Then that gets funneled into another media frame [in which] you can’t talk about social welfare without demonizing people who might need it, however briefly or in whatever contextual situation. So it’s not as though we couldn’t talk about impacts, it’s just the way they’re being talked about.

MC: Right. Humanitarian and legal service providers and shelters stand ready to assist migrants who are coming in, but they do need to partner, not only with the federal government, but with state and local governments to provide much-needed funding.

This talk about a “crisis at the border” is really, in my book, a misuse of language. We hear words like “surge,” or “flood,” or “wave,” and that language is really dehumanizing. It essentially compares people who are seeking protection and safety to natural disasters or military threats, as something to be feared. And it’s xenophobic, and we can do better than that.

We can use language that is more neutral, we can talk about an increase in the number of asylum applications, or a rising number of people seeking safety. But we don’t need to go to the extremes. We have always—well, until three years ago—we have always welcomed asylum seekers at our borders. And there’s no reason to stop now.

JJ: We even hear “invasion” at some point, which puts it really in a certain place.

It seems as though the main frame right now, in the wake of the Supreme Court’s decision, is partisanship: how the Supreme Court is being misused by Republicans to enforce or endorse a policy that really is a congressional matter. But then, also, the Biden White House is trying to have it all ways.

Human beings are showing up in coverage in a very secondary way, and as you’re describing, sometimes they’re described literally as pawns, political pawns, but then they’re not engaged in a way that actually challenges that.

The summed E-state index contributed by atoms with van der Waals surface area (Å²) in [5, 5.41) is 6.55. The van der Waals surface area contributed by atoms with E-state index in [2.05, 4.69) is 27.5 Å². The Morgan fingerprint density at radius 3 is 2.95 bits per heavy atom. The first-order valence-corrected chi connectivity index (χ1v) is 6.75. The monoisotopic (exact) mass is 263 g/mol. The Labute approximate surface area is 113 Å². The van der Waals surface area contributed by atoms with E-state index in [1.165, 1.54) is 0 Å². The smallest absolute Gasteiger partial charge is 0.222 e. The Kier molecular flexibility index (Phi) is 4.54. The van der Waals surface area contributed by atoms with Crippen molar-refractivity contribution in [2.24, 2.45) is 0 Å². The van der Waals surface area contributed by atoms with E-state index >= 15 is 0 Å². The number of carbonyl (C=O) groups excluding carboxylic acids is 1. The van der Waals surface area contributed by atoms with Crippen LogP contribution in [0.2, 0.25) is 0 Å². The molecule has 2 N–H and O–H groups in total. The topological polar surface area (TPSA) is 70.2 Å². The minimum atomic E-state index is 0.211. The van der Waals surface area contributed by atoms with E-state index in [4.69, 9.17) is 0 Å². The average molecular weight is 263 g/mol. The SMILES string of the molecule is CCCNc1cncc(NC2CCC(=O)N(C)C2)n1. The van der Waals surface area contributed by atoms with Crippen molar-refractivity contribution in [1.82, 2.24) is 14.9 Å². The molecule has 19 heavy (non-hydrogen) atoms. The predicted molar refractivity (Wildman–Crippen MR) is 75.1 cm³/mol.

So what human impacts can we expect from what’s being called, rather passively, an “administrative stay,” as though it were a non-action. I read one account that called it a “gift of time” to think about things. But this ruling by the court is not an absence of action; real consequences will follow from it.

MC: Yes, absolutely. And just to clarify, the only issue on which the Supreme Court has decided to weigh in is whether those 19 states have the right to intervene in this matter.

It’s kind of ironic, because nobody here, neither of the parties, really seems to question whether the Title 42 policy continues to be required as a response to Covid-19. It’s very clear from the arguments made by the anti-immigrant states that they’re viewing Title 42 as a border management tool, rather than a public health tool. And they’ve opposed virtually every other Covid restriction, except this one, which relates to asylum seekers.

In terms of human impacts, the Supreme Court’s decision to extend the stay pending their decision will continue to have deadly consequences for people who are fleeing persecution. Every day that the policy remains in effect, vulnerable individuals remain in legal limbo, and they’re exposed to grave dangers.

We’ve seen reports from Human Rights First and others documenting over 13,000 violent attacks against people expelled to Mexico under the Biden administration alone. And with this repeated delay of vacating the Title 42 policy, the death toll will only rise.